Buying Your First Investment Property

Buying Your First Investment Property

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Buying your first home is a major milestone in a person’s life. It means you have achieved a big part of the American Dream. It is even a better feeling when you buy your first investment property.

When you are capable of making an investment in a property, other than your home, you are on the path to building up a real estate portfolio that creates benefits for the rest of your life. This is not to say that there are no risks involved. We all saw during the 2008 real estate meltdown in America, there is always the possibility of real estate valuations going down. Prior to 2008, the only way, for the most part, was for real estate prices to go up.

In Houston, the real estate prices have rebounded to be back to above 2007 levels at higher prices now that those before the big crash in the market. Financing is available and opportunities for real estate investment abound.

Tips for Buying Investment Properties

Here are some things to consider if you are buying your first investment property:

Personal Goals

It is important to set your goals and be realistic about them, as well as be dedicated to achieving them.


Some real estate investors want to make quick profits by “flipping” properties, which is buying them at below market value and selling them quickly after possibly making repairs and renovations.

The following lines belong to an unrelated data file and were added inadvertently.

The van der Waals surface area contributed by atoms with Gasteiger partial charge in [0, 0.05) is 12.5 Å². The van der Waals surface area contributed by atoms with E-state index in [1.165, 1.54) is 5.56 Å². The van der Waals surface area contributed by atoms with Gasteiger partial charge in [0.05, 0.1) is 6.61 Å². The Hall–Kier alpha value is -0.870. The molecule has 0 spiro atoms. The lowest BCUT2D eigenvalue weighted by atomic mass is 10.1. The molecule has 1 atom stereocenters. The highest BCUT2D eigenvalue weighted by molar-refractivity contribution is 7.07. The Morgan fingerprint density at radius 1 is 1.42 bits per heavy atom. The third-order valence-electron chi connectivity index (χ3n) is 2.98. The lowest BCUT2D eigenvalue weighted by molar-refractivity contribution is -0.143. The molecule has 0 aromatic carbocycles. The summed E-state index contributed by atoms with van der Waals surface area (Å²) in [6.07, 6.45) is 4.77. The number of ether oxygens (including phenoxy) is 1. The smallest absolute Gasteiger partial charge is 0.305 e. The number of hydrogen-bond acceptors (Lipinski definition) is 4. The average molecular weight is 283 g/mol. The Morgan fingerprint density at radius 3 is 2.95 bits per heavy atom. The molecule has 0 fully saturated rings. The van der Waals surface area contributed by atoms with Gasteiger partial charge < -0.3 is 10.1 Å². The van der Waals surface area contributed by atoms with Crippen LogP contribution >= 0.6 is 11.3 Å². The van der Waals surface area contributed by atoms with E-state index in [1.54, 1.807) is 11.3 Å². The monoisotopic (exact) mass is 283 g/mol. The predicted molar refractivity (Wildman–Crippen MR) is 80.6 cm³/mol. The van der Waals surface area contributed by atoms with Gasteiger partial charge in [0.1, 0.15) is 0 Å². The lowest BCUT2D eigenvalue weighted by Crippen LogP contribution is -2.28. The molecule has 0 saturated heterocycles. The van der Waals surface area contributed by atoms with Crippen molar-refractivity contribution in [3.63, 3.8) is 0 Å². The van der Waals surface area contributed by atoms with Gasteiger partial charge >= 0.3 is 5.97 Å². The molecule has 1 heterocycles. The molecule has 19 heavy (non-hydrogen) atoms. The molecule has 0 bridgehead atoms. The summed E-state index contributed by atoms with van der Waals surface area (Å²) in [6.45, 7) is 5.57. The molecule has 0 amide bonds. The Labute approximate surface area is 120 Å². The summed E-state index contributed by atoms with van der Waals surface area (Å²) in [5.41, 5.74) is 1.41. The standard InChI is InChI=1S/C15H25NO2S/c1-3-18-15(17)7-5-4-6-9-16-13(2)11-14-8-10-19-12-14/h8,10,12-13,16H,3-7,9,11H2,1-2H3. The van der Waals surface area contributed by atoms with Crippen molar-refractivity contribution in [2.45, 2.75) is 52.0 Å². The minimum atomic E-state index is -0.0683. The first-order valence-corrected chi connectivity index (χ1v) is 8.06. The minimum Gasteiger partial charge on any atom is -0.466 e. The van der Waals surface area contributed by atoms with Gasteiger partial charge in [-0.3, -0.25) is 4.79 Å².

Monthly Income

Others want monthly rental income from their properties. In the Houston market area with careful management, it is possible to create positive cash flow by renting out single family homes. Positive cash flow means the rent is more than enough to cover the mortgage payment, the insurance expense, the property taxes, and the maintenance costs of the property.

Positive Cash Flow

If you end up with $50 at the end of the month after all the bills have been paid for the rental home, this is positive cash flow and essentially the renter is buying the home for you. At the same time, you are allowed a mortgage deduction to offset any taxable income.


The downside of owning rental properties is the tenant headaches. You will constantly need to respond to tenant requests for repairs such as a backed-up toilet and so forth. If you get a bad tenant, not only will it cost you lots of money in lost rent; they literally can destroy the place. There are ways to reduce this risk and you have to be very careful who you rent the property to.

Passive Income

Passive income from real estate is also possible, which provides an income stream that does not require any landlord responsibilities. An example of this is investing in a Real Estate Investment Trust (REIT) that owns many properties and manages them without you needing to participate in the management or deal with the tenant problems.


The key to getting started is first of all to have spare cash that is not needed for any living expenses and you also have additional reserves for personal emergencies. Be careful not to over leverage and get into a property that you cannot afford to own if it is vacant.

Work with a very solid real estate broker, like Acres Solutions, to find the appropriate rental property. Acres Solutions specializes in finding properties that are below market value for their investors.


  1. Partsman2525 says:

    Great share indeed. We’ve been waiting for this info.

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